The UNICEF Nutrition Strategy 2020–2030: Nutrition, for Every Child outlines UNICEF’s strategic intent to support national governments and partners in upholding children’s right to nutrition, and ending malnutrition in all its forms over the next decade.
Today, at least one in three children is not growing well because of malnutrition. New forces are driving the nutrition situation of children – globalization, urbanization, inequities, environmental crises, health epidemics and humanitarian emergencies – posing critical challenges to feeding children sustainably today and for generations to come.
Yet there is reason to be optimistic.
Since 2000, the proportion of children under 5 suffering from stunting has declined by one third and the number of children with stunting has dropped by 55 million. While there are important challenges ahead, this achievement makes clear that a future without malnutrition is within our grasp.
To drive progress over the next decade, the Nutrition Strategy recommits to rights-based and context-specific programmes that are informed by evidence and innovation.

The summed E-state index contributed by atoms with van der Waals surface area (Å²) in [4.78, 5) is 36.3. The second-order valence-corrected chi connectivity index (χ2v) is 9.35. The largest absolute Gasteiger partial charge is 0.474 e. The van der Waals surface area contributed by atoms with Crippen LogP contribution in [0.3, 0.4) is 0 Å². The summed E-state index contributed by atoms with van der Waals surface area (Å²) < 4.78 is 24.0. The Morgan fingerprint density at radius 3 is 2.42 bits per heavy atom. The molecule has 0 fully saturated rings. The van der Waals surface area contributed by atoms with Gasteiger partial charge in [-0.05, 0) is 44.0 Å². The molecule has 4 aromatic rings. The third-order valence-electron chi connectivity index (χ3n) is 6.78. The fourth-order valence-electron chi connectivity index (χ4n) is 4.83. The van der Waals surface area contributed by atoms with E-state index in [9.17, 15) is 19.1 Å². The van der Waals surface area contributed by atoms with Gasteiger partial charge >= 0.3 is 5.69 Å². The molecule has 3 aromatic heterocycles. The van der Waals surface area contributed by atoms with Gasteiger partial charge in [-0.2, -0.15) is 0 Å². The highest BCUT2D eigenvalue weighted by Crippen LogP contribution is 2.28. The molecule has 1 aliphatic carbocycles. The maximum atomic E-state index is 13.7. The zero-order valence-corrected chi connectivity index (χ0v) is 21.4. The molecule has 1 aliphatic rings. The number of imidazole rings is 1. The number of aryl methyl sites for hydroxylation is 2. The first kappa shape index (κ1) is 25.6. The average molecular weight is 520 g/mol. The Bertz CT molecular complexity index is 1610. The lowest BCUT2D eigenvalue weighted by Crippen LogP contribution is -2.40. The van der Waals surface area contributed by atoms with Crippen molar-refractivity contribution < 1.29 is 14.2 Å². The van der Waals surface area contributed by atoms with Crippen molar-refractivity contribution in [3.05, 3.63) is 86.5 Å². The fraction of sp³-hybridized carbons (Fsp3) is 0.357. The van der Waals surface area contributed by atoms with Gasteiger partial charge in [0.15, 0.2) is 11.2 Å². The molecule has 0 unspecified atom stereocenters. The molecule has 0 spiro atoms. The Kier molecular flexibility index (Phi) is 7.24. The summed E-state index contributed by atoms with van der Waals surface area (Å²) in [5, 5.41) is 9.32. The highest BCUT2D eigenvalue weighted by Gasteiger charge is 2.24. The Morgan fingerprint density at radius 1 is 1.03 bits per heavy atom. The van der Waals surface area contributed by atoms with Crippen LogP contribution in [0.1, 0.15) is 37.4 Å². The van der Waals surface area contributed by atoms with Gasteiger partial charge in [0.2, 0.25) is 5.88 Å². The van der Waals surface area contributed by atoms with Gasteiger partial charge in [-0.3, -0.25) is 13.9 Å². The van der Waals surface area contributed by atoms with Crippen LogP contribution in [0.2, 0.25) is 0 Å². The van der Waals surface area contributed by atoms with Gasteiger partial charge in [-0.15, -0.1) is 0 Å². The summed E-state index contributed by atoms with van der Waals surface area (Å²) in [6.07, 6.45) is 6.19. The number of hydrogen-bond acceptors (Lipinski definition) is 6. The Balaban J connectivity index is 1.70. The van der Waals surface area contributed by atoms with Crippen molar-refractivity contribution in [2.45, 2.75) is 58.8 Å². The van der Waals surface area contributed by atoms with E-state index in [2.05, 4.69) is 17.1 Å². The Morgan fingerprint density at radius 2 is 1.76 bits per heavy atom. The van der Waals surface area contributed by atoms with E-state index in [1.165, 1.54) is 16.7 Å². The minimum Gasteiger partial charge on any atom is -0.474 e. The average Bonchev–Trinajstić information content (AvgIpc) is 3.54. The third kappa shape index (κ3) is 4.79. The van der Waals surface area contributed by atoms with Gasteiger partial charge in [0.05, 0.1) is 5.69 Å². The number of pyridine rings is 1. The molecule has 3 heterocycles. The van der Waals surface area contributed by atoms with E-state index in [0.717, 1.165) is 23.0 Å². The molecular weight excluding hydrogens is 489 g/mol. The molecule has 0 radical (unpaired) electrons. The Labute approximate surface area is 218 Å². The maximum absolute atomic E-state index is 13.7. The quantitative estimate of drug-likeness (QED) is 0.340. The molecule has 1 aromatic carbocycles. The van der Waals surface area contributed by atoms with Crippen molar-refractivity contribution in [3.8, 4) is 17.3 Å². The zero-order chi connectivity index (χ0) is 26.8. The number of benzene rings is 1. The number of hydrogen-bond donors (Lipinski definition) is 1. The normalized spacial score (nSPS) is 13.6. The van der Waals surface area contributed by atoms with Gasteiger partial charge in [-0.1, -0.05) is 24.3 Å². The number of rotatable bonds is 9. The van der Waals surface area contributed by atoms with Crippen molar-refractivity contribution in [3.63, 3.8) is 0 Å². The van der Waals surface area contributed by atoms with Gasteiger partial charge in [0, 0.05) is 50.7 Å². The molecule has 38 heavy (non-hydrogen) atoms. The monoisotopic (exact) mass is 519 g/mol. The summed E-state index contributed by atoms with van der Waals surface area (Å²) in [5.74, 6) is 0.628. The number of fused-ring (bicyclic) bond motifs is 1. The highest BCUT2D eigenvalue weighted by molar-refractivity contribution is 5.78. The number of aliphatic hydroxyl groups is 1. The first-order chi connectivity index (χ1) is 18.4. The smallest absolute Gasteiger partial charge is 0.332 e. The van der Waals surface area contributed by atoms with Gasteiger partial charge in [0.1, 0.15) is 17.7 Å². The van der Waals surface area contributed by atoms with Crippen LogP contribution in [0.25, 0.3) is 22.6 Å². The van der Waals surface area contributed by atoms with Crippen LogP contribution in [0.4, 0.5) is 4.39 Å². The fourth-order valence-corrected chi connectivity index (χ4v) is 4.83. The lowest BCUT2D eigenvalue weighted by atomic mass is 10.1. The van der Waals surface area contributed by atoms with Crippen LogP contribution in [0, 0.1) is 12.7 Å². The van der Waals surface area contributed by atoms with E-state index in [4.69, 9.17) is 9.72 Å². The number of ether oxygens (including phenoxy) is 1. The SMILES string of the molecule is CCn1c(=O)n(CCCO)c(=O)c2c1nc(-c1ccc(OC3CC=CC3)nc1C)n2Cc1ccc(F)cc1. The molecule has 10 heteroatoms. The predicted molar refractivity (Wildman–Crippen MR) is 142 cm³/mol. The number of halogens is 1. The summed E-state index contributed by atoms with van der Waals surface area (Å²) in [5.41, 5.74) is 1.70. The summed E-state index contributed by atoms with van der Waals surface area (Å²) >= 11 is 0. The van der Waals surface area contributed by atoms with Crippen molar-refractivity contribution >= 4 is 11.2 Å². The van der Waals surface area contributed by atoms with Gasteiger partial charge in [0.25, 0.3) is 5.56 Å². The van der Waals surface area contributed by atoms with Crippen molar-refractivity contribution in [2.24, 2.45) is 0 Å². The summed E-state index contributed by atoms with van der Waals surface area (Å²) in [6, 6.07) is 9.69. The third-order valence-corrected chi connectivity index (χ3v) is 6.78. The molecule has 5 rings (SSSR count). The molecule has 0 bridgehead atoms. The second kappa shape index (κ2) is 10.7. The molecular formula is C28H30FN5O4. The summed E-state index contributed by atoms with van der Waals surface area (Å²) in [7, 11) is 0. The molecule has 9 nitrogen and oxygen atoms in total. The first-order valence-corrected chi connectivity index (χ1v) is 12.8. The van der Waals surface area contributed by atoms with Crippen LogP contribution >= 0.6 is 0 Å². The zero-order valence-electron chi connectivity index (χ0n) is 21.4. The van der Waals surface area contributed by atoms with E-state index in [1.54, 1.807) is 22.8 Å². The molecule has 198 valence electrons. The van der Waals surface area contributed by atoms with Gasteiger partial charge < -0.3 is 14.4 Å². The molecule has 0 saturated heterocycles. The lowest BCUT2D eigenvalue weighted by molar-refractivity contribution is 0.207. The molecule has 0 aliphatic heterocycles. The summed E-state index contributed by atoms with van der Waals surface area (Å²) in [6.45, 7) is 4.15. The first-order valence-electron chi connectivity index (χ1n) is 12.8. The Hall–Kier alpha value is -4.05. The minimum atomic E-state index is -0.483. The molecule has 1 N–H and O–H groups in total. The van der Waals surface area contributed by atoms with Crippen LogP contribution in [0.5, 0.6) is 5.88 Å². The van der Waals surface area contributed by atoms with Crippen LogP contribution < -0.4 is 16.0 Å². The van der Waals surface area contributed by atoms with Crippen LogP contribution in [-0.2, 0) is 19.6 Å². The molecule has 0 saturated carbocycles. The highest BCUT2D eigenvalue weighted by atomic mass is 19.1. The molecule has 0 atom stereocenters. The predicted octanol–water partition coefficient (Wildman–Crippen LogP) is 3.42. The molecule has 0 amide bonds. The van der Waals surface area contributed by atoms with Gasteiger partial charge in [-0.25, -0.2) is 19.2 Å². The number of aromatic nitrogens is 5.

We expand our traditional focus on early childhood to middle childhood and adolescence. We renew our focus on preventing stunting, wasting and micronutrient deficiencies, while increasingly responding to the challenge of childhood overweight and obesity.
And we propose a systems approach to nutrition that strengthens the ability of five key systems – food, health, water and sanitation, education, and social protection – to deliver diets, services and practices that support adequate maternal and child nutrition.
The strategy builds on UNICEF’s past strategic guidance and programme experience, while embracing six strategic shifts to respond to the evolving face of child malnutrition:
- An explicit focus on addressing child malnutrition in all its forms
- A comprehensive life cycle approach to nutrition programming
- A deliberate emphasis on improving diets, services and practices
- A systems approach to maternal and child nutrition
- A greater attention to private sector engagement
- A universal vision and agenda relevant to all countries